The expression “killing two birds with one stone” sounds negative in a way, but officials with Guilford County Schools are nothing but positive about a new program being implemented in 2019 that’s meant to do just that.
One of the birds that will be killed is the problem of having enough workers with specialized training available for the area’s workforce, and another bird that the stone will knock upside the head is the problem of students graduating and not being able to find well-paying jobs.
The “stone” in this case, is the Career Technical Education (CTE) program, which is designed to give students what they need to become “successful citizens, workers and leaders in a global economy.” CTE will help prepare students to find success in the local labor force by making sure that interested students acquire the specialized technical skills most needed by area employers. It will also offer training in the hands-on application of those skills.
The program, which is being implemented with a great deal of input from the local business community, hopes to keep students from dropping out as well as greatly improve their prospects of finding good jobs when they do graduate. It will include work-based participation, and students in the program are likely to have a strong involvement with area employers even before graduating.
Guilford County Board of Education Member Pat Tillman, who’s taken a lead role on the project, said he’s extremely excited about the prospects and added that a great deal of thought has gone into the design of the program.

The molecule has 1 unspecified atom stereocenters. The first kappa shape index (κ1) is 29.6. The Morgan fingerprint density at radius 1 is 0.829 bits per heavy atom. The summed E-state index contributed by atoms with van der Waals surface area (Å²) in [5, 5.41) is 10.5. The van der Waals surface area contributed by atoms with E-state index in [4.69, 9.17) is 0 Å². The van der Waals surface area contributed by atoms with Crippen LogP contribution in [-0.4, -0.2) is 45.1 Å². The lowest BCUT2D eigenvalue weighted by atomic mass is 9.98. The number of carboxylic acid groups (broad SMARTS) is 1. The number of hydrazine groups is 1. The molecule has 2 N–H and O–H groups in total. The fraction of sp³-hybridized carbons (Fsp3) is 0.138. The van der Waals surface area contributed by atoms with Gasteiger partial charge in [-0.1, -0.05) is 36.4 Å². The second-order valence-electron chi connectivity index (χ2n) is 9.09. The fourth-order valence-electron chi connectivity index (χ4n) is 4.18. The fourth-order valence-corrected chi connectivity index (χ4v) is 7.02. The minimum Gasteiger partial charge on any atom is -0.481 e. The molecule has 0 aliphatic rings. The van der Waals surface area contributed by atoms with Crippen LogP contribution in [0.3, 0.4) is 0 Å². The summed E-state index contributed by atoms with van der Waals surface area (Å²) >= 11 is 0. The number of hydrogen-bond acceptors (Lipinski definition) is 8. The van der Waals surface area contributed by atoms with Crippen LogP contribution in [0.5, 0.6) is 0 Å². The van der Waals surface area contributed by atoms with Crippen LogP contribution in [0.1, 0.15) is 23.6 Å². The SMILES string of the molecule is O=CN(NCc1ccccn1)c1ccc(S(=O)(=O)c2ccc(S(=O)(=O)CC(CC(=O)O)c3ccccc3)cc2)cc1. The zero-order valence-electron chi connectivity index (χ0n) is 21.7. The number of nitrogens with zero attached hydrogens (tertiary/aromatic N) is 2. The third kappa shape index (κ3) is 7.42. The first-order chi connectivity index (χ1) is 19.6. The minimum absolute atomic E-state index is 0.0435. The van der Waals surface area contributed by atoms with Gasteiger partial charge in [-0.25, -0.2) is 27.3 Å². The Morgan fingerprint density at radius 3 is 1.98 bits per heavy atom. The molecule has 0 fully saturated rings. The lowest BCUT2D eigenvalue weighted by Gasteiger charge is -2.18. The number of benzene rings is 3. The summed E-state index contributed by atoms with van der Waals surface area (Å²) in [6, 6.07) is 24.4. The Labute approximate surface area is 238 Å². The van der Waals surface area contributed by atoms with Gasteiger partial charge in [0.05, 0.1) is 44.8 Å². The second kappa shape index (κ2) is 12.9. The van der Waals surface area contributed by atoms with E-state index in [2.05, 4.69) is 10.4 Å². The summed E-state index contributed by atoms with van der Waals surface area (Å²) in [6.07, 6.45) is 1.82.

“It’s a culmination of part of a talent-alignment study,” he said, adding that, over a year and a half ago, a “blue ribbon committee” was put together to look at ways to help get students workforce ready.
Tillman said CTE is a major five-year effort meant to match the education students get with area workforce needs. He said the first phase of the program will go into effect starting in the fall of 2019.
He said preliminary endeavors down the road of providing students with specialized technical training in high-demand fields have been very successful. Tillman said there is, for instance, a lot of excitement around a program that offers real-world computer coding classes at Gibsonville Elementary School.
“It’s amazing,” he said of the way kids light up when they’re doing that work.
Some of the first fields that will be addressed by CTE include Agri-science, cyber-security, health and life sciences and advanced manufacturing – something that is meant to, for instance, provide workers for the two area megasites.
Tillman said CTE will also address some of the shortages in the field of public safety by preparing those interested to become police officers, firefighters or other emergency responders.
Workforce development has been a major focus of Guilford County’s economic development efforts over the last two years. The subject is often a major topic at Guilford County Economic Development Alliance meetings and workforce development groups are well represented on the advisory council that serves that alliance.